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ellers reached the Optin Monastery, spent the night there, and the following day continued the journey twelve miles further to the Shamardin Convent. Among the nuns there was Tolstoy's sister, Marie. She received him lovingly, and he felt so satisfied there that he intended to stay some time and even began to make inquiries for a hut in the nearest village.

But his health since his departure from home had not been satisfactory, and it became necessary to travel further. At first he had experienced only a feeling of weakness, then drowsiness, but soon after leaving Shamardin Convent he felt cold and feverish. Once more the journey had to be broken. The doctor and Sasha decided to stop at Astapovo, a station on the Ural-Kyazan railway. Tolstoy's intention had been to travel south without any fixed plan, hoping to come to a definite decision on the way. The good-natured station-master, Ivan Osolin, offered his apartments to Tolstoy, and his little house has consequently become a place of historic interest, and its fame is world-wide.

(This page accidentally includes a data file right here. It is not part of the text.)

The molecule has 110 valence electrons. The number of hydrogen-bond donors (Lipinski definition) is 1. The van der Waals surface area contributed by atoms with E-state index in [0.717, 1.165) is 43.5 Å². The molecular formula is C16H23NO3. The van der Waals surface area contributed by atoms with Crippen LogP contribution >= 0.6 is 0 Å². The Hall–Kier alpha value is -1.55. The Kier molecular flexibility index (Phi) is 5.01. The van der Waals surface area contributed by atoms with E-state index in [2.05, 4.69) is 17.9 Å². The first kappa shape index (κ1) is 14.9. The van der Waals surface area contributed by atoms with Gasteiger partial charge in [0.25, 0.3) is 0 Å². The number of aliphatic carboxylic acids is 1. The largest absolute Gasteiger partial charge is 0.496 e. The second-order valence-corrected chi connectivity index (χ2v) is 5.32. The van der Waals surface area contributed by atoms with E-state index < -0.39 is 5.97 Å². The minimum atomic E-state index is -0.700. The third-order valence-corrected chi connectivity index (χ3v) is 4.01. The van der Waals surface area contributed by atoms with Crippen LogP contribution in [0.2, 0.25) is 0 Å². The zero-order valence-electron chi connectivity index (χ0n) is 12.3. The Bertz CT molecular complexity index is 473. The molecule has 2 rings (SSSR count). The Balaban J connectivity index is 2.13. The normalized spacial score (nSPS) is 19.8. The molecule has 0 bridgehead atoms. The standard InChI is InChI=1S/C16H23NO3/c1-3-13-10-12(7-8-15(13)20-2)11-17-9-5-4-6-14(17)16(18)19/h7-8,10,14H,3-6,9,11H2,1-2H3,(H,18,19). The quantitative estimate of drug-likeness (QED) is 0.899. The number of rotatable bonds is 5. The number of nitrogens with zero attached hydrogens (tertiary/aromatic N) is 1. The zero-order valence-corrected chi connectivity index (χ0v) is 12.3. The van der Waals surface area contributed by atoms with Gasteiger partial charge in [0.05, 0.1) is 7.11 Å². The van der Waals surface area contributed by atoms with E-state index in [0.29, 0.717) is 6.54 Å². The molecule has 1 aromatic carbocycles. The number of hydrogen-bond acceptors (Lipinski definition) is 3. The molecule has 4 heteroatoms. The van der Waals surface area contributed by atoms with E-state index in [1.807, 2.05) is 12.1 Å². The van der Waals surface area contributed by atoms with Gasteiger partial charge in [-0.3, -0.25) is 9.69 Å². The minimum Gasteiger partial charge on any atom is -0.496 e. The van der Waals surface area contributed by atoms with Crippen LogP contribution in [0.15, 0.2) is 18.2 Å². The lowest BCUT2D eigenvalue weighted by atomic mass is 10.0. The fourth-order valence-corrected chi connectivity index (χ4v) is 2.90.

Leo Tolstoy's end was near, for inflammation of the lungs set in. Gently and patiently bearing the physical suffering, he quietly ebbed away. In moments of consciousness and strength he conversed with those around him, was interested in